Another major difference between naturally sourced wood and our engineered wood is that naturally sourced wood has unique characteristics such as colour variations, knots, and grain patterns. While these can be aesthetically pleasing, they also introduce challenges during manufacturing stages. For example, trying to cut a specific pattern in wood with a laser cutter can be challenging when the wood itself is unpredictable (i.e. knots may cause pieces of the part to fall out). 

Our engineered wood, however, is manufactured to be highly consistent, meaning that the colour, texture, and grain are uniform throughout the material. This consistency also means that laser-cut parts made from engineered wood will exhibit little variation, and the precision and accuracy of Ponoko laser cutters ensure that each part is production-grade. 

Mistake Number 3 – Burned Edges

?When laser cutting wood, the high-intensity beam of light vaporises the material, resulting in a clean cut. This is ideal when cutting materials such as plastic and metal as these materials do not discolour or melt when exposed to intense heat.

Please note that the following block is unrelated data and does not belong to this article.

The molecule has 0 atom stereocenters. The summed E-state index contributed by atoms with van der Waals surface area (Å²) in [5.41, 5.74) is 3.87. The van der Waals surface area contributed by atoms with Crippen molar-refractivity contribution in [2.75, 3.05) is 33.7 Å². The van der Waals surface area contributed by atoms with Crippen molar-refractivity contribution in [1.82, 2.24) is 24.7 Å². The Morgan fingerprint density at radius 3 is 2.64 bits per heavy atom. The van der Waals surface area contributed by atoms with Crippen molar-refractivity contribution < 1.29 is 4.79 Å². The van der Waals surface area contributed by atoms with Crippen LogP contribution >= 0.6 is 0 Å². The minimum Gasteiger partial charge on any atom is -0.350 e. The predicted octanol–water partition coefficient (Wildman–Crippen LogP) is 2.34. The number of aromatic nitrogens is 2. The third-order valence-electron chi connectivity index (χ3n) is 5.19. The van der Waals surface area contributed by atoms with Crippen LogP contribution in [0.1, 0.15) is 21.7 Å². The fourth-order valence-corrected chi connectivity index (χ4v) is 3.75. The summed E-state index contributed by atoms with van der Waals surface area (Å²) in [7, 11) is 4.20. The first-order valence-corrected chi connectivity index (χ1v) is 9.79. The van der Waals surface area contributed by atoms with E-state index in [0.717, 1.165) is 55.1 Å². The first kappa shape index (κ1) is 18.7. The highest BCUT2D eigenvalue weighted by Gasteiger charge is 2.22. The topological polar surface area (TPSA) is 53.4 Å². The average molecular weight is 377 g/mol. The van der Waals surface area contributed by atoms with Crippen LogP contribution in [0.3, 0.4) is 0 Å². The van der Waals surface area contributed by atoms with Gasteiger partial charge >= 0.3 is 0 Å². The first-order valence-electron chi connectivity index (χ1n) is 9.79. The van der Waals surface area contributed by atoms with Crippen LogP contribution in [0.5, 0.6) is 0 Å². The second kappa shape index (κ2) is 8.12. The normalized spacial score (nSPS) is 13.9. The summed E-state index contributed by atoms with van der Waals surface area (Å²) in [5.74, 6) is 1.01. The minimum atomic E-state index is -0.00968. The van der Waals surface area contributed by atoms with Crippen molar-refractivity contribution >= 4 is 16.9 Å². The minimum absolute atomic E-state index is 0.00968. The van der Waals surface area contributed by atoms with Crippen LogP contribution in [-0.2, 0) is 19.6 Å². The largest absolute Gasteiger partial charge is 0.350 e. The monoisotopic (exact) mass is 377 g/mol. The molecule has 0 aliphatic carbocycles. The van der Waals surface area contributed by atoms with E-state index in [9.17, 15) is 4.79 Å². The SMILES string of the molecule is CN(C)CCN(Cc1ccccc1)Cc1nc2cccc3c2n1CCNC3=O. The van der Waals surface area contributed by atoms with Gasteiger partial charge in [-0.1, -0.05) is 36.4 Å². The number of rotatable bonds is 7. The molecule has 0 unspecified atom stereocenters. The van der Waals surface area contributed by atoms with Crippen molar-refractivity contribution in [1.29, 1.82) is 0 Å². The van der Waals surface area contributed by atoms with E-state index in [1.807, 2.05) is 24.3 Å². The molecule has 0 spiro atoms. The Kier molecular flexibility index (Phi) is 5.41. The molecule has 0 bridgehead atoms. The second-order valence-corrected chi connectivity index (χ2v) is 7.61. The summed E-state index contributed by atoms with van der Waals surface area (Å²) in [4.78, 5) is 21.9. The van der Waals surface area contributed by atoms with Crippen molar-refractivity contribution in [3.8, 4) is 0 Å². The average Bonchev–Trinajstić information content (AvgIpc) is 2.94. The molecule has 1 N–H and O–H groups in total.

However, wood reacts very differently to heat, and as such, laser-cut wood edges have a charred appearance. While this can be used to add an aesthetically pleasing touch to a design, it may not always be what is desired. Unfortunately, there is no way of getting around the burned edge when laser cutting wood, meaning that engineers should be aware of this effect before committing to laser-cut wood parts.

Mistake 4 – Engraving Damage

?When it comes to laser-cut wood, engraving is an excellent option due to the high contrast resulting from laser charring. The carbonisation process of wood under extreme heat results in all woods having a deep black colour, and this stands out on all kinds of woods whether it is oak, birch, or ash. 

However, the discolouration of the surrounding area can give engraved designs a somewhat washed-out appearance, as if the laser cutter had accidentally wandered off course. Unfortunately, there is very little that can be done to prevent this discoloration, meaning that those looking to engrave large areas need to take this into consideration. 

As such, engraved designs are typically ideal for graphics, logos, and text as opposed to art and other designs that rely on colour.

Tips For Laser Cutting

Avoid Engraving Large Areas

?Laser cutting wood is an excellent option for both prototyping and mass production thanks to its extremely low cost and ease of manufacturing. However, large engraving areas, such as large images,  should be avoided as this can result in heat damage to the wood.

Recognise laser kerf